The theoretical knowledge on the molecular causes of dystrophinopathies and the technical improvements described, together with the fact that Costa Rica has a health profile similar to those of developed countries product of governmental sanitary polices and of a universal health system (Mohs 1982) indicated that an epidemiological genetic approach to these diseases could be attempted in the country. Therefore, a study was conducted between1998 and 2002 aiming to define the epidemiological profile of these diseases and the frequency of deletions among dystrophinopathic patients. The project was a collaboration between the University of Costa Rica (Section of Human Genetics, Institute for Health Research –INISA- and School of Medicine) and the Service of Genetics and Metabolism of the National Children’s Hospital (HNN) of the Caja Costarricense de Seguro Social (CCSS).

During these 5 years, 31 cases with clinical symptoms of dystrophinopathies, 2 BMD and 29 DMD, were detected among the patients of the HNN. The Service should be the best place where to find patients for studies like this since it is the only Genetics Service of the national health system, thus it should recruit most of the cases of the country. However, only one patient from the Province of Limon did not originate from the Central Valley of the Land (San José, Alajuela, Heredia and Cartago).

Peripheral blood was obtained from these patients and, when available, from their close female relatives (mother, sisters, maternal aunts, grandmothers). DNAs were extracted and multiplex PCRs (Chamberlain et al. 1988, 1990, Beggs et al. 1990) were performed to screen for deletions at the dystrophin gene with the modifications described elsewhere (Sancho et al. 2001). For some cases where deletions were observed, DNAs from close female relatives at risk of being carriers were tested by fluorescent dosage analysis (Azofeifa and Sancho-Fernández 2001). In addition, five dinucleotide microsatellites were used to construct haplotypes and estimate this risk for the females in a family where the index patient does not have detectable deletions (Chavarría et al. 2002).

The screening for deletions

Twelve of the 31 patients clinically diagnosed as dystrophinopatics (39%), one of them a BMD, showed deletions (Fig. 1). This is a remarkable low number since two thirds (expected 21) is a constant figure found in different studies around the world (Emery 1993) and which is in agreement with theoretical predictions based on equilibrium between selection and mutation rates (Haldane 1932, 1935). This result could be explained by a least two reasons, a biased and small sample size and/or wrong differential diagnosis of some patients since other diseases resemble the symptoms of DMD and BMD (Emery 2002).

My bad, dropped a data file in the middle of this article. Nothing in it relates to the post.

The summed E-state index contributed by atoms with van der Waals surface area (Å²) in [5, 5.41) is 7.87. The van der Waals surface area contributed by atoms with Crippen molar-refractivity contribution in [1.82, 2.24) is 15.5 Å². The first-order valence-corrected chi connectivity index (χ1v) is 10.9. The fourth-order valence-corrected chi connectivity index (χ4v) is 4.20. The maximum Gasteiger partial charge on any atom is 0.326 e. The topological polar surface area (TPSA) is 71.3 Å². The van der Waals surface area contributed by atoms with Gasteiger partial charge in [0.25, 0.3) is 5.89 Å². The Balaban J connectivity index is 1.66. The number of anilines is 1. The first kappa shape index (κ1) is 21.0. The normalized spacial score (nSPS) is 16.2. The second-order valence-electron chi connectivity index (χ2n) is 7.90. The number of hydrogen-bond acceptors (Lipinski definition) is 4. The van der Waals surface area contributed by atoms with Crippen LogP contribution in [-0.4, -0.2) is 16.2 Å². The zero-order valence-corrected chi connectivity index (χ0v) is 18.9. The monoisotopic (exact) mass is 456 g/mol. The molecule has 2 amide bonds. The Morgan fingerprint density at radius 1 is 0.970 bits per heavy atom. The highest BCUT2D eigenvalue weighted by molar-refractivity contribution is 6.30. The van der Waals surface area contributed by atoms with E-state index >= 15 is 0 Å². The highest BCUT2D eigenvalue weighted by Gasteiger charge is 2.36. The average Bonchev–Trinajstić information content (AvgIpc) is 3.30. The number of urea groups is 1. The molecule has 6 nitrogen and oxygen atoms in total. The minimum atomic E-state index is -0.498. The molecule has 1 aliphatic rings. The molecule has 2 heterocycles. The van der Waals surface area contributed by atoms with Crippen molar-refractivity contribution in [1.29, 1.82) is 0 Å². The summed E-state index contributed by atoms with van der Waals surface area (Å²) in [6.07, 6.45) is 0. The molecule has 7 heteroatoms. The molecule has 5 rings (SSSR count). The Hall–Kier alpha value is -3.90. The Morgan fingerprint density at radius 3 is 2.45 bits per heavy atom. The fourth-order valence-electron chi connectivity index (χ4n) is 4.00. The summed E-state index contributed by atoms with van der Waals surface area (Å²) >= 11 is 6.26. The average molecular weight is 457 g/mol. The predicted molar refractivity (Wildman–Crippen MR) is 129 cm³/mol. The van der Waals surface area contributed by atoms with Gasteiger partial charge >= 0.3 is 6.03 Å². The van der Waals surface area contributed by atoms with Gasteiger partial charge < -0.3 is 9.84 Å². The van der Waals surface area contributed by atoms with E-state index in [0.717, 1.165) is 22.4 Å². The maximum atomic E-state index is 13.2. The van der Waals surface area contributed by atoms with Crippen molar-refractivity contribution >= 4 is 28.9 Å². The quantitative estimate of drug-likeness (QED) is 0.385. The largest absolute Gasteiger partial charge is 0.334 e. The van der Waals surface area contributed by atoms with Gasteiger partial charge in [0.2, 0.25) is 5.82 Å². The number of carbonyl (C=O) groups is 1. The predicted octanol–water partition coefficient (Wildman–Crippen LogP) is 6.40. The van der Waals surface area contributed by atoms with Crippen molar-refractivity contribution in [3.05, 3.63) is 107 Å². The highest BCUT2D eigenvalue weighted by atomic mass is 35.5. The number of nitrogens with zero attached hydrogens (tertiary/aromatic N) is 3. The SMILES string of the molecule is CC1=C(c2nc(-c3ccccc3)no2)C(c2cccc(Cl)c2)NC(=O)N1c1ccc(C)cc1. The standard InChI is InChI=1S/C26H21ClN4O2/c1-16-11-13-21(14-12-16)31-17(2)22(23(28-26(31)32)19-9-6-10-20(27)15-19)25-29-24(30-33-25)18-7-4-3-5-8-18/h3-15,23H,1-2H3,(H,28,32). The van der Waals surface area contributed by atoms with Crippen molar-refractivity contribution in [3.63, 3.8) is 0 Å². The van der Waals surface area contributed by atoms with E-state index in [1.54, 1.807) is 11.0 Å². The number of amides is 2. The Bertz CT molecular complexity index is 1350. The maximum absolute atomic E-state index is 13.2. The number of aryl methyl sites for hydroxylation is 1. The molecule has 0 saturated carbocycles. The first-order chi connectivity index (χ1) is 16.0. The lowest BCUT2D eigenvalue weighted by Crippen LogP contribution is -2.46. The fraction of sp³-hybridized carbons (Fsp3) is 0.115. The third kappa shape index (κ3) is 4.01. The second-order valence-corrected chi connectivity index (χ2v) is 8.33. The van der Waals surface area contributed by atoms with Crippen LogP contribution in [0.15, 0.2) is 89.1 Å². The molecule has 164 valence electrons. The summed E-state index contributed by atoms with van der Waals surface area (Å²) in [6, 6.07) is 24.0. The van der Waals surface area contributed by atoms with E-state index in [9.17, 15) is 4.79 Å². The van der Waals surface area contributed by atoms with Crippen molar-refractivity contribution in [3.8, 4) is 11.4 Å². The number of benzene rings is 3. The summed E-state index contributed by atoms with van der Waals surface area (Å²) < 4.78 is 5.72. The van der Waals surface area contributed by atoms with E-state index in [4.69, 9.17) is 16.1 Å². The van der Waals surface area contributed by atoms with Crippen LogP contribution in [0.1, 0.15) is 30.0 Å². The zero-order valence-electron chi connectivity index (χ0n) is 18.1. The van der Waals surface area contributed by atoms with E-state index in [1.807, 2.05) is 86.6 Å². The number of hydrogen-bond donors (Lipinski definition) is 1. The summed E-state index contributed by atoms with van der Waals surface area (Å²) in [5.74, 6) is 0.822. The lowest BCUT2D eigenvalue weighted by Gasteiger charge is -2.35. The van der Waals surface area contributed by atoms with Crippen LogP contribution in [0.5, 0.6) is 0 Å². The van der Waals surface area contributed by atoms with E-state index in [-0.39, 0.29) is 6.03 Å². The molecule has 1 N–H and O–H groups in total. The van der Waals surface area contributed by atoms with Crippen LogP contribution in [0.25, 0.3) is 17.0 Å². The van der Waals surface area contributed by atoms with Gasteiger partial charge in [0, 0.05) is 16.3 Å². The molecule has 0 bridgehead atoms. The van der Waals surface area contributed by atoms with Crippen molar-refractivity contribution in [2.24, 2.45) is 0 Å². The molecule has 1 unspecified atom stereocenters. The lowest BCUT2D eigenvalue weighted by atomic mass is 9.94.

The size of the deletions found in the Costa Rican patients ranged from at least 1 to 23 exons and their distribution within the gene was as expected since they cluster around two regions known to be deletion prone, i.e. between exons 3 and 19, and between exons 44 and 52 (Fig. 1), according to different studies (Speer and Oexle 1999). However, an excess 36% (20% expected) involves deletions within the first region, and, consequently, a deficient 63% (80% expected) is found within the second region (Speer and Oexle 1999). This difference is probably due to the small number of cases with deletions found in this study.

The determination of carrier status of female relatives

The strategy to determine, or to estimate, the carrier status of at-risk female relatives of patients affected with a dystrophinopathy depends on the familial history and/or the type of mutation causing the disease. The presence of several patients in the family allow, in some cases, the identification of obligate carriers by segregation analyses. If deletions are found, a direct approach, fluorescence in situ hybridization (FISH), using as probes those segments deleted in the index patient, can detect on a chromosomal preparation the mutation. Another way to test if a female is a carrier is by fluorescence dosage analysis. If she carries the deletion affecting the index patient, she will be hemizygous for the deleted segment of the gene. Combining multiplex PCR, using primers marked with a fluorescent dye, and capillary electrophoresis, the height or the area of the peak produced by the signal of the fragment should be proportional to the quantity of molecules serving as templates, at the PCR exponential phase, for the amplification, i.e. to the dosage of the gene segment amplified. Thus, relative ratios of the area of each fragment, calculated over all the segments simultaneously amplified, should disclose if the putative carrier has an imbalance at the deleted segment when compared with a mean value obtained from normal females. Using this approach, 15 females maternally related to 6 patients (DYS 05, DYS 11, DYS 31, DYS 44, DYS 80, and DYS 94, see Fig.1) without familial history of DMD/BMD were tested (Azofeifa and Sancho-Fernández 2001). All of the ratios showed mean values similar to those of the control group indicating first, that they do not carry any deletion, and second, that the deletions documented in all 6 index-patients were originated by de novo mutations.